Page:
The Grace of Kings, the debut novel by famed short story writer Ken Liu, is unlike anything else I’ve read in contemporary fantasy. It is “epic” in every sense of the word, portraying the collapse and rise of empires; huge battle scenes, complicated plot twists and betrayals; intimate small moments and a dizzyingly large cast of characters. It takes place in an intriguing, beautifully realized secondary world setting: the world of Dara, an archipelago of what was once seven separate kingdoms. The geography of this world ranges from tropical beaches to misty forests, deserts, plains, and snowy mountains. There are airships, battle kites, and rainbow-scaled whales with horns. There is a variety of cultures and ethnicities, with people described in a rainbow of skin tones and eye/hair color, yet the overall cultural bedrock is plainly that of ancient China. It’s a work that is soaring, enthralling, heart-wrenching, intricate, and almost astonishingly ambitious.
All this said, I will admit that it is also a work that many will not find accessible or to their taste. Liu breaks many of the biggest conventions of contemporary fantasy—and of contemporary fiction in general. You know that old workshop adage, “Show, don’t tell”? Well, Liu stomps all over that advice. There is a lot of “telling” in this work. You know that other bit of advice “Avoid infodumps”? Yeah, there’s lots of exposition here, too. And he flies against the current trend of tight third-person or first-person perspective, opting instead for an omniscient third-person point-of-view which zooms in and out of detail, flitting in and out of numerous character perspectives. The result is a narrative which can feel markedly more detached than what is usually seen these days, certainly more detached than the tight third-person narratives of, say, George R. R. Martin’s Song of Ice and Fire (Game of Throne) series. If what you want is pages of sustained, deep immersion in a single character’s mind, you are going to be disappointed by this book. If you are looking for gritty, moment-by-moment psychological complexity—again, you are going to be disappointed.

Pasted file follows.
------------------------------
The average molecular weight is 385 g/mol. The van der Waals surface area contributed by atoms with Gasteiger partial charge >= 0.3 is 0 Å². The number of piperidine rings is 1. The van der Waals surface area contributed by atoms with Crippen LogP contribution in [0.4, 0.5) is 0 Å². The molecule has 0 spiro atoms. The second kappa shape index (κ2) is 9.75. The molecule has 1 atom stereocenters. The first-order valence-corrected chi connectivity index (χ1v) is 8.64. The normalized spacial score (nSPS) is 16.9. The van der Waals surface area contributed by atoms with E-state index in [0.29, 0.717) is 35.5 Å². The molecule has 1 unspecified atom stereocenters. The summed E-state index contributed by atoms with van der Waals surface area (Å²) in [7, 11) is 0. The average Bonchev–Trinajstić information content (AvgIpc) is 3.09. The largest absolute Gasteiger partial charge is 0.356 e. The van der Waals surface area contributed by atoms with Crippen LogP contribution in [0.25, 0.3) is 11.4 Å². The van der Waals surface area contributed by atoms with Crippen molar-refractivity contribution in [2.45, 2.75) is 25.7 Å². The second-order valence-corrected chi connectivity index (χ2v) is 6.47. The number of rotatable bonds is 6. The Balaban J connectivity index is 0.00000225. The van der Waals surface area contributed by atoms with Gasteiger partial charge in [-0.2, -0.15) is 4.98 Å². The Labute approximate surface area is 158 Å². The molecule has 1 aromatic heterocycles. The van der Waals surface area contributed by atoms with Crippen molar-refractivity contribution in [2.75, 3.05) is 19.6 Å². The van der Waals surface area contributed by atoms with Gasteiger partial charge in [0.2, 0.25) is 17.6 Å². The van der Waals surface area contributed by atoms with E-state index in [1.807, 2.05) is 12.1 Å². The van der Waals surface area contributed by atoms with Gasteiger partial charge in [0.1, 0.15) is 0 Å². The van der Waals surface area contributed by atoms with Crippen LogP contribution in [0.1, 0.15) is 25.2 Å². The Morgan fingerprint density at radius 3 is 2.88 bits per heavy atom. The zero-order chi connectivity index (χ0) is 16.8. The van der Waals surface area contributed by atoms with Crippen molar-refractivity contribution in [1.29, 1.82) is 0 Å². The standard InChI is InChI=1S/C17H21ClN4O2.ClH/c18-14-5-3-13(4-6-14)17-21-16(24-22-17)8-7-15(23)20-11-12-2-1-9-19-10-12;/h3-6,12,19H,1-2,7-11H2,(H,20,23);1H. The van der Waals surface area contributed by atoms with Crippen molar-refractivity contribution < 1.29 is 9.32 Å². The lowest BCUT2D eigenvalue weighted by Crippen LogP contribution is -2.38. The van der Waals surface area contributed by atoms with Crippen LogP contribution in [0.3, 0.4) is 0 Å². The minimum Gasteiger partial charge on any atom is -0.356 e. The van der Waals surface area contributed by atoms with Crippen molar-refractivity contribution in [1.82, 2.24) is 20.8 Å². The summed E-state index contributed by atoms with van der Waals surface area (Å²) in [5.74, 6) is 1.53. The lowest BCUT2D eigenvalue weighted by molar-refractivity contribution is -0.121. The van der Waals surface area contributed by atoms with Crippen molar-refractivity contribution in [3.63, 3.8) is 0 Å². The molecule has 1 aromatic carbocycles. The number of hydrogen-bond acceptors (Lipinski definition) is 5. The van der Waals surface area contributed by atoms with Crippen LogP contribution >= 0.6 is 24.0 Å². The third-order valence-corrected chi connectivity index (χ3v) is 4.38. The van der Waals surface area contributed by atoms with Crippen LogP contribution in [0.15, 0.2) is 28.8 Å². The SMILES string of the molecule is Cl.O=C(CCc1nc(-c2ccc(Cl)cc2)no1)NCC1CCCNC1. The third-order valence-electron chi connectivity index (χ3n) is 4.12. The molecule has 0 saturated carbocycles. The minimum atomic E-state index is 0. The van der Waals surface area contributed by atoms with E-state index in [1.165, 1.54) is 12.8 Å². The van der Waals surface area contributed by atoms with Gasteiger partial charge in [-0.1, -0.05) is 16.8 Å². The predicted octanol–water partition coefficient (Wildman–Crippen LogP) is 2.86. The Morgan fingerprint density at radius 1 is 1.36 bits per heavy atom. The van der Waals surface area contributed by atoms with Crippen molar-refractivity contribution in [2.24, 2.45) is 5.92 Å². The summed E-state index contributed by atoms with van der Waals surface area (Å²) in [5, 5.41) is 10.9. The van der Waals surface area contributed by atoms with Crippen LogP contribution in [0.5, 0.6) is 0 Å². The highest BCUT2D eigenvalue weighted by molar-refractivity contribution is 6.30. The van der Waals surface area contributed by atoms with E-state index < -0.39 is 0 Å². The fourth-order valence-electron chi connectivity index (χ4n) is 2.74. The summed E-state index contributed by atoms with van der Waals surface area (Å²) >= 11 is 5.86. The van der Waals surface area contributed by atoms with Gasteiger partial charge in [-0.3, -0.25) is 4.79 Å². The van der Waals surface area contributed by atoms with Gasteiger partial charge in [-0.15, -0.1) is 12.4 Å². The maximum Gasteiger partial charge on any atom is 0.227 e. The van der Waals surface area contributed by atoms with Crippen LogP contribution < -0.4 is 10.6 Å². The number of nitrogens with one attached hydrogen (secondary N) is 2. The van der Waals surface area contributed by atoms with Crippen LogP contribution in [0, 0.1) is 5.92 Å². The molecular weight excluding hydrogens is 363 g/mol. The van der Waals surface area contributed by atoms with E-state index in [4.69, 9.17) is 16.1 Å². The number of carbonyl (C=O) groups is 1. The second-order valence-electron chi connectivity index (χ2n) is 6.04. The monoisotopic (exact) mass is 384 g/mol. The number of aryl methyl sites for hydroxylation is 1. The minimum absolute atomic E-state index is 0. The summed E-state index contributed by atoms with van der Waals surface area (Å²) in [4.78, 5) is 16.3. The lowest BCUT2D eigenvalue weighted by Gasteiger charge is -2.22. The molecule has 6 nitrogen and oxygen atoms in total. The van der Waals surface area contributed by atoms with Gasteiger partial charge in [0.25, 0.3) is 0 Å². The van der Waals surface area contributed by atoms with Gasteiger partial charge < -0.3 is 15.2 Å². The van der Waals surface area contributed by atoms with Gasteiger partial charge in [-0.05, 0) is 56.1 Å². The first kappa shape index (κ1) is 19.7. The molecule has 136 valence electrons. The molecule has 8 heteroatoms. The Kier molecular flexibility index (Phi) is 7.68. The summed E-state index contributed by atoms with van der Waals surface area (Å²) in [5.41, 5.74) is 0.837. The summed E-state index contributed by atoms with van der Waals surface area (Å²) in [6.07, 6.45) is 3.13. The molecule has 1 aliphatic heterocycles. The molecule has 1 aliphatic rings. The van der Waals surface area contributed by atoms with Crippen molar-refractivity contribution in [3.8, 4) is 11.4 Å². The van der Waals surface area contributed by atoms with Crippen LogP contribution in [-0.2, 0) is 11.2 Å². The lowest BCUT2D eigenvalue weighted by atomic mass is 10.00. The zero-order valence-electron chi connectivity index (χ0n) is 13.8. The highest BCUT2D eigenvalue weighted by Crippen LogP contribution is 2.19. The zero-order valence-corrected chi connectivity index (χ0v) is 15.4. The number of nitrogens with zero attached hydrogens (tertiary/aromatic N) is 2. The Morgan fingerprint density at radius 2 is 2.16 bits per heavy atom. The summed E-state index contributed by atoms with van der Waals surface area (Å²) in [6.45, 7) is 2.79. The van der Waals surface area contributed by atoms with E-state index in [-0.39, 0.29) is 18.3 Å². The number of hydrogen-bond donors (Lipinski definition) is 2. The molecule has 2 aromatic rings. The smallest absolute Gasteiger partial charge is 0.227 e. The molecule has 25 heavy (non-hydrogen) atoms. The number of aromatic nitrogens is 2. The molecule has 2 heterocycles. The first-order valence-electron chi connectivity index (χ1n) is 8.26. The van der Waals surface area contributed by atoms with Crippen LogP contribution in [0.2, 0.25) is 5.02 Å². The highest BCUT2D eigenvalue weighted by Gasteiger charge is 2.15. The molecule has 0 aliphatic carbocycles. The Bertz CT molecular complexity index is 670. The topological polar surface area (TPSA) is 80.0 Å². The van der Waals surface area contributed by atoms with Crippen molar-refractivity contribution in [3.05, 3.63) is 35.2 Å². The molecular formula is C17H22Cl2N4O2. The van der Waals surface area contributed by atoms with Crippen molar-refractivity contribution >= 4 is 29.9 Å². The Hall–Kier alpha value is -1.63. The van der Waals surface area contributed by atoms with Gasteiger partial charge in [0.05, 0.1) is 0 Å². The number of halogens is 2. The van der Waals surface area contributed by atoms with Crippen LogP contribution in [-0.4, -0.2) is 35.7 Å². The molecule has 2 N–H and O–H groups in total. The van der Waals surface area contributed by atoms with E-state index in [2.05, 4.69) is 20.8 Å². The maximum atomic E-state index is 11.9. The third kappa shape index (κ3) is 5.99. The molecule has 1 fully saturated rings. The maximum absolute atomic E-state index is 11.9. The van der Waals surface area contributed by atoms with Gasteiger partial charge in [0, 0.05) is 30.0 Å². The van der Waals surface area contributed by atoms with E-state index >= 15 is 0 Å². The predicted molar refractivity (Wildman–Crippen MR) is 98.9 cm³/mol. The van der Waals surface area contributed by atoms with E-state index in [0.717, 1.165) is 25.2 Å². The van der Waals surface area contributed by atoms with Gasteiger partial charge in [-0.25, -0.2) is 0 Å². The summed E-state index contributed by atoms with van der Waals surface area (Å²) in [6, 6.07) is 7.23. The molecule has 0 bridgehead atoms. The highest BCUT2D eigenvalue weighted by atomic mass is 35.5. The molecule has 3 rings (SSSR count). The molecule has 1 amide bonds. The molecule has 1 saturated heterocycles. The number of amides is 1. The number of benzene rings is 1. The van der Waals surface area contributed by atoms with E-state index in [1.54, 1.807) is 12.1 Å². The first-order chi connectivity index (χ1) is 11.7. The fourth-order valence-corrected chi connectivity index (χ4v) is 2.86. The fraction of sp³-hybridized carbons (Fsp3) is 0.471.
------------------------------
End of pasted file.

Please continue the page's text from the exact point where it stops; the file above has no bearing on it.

But there is abundant recompense in Liu’s chosen approach—at least for me. There’s a building scale of grandeur, of huge scope, of pure epicness in this book. The Grace of Kings draws upon the real-world history of the founding of China’s Han dynasty to tell the story of the forging of an empire. The main story line follows the adventures of Kuni Garu, a charming ne’er-do-well of common birth who becomes an unlikely hero of revolution. His path eventually intersects with that of Mata Zyndu, a mighty warrior of noble birth who was raised to greatness and groomed to overthrow the corrupt emperor who destroyed his family. Together, Kuni Garu and Mata Zyndu work to overthrow a brutal tyrant. . . and then must face the dissolution of empire and struggle to create a new empire and world.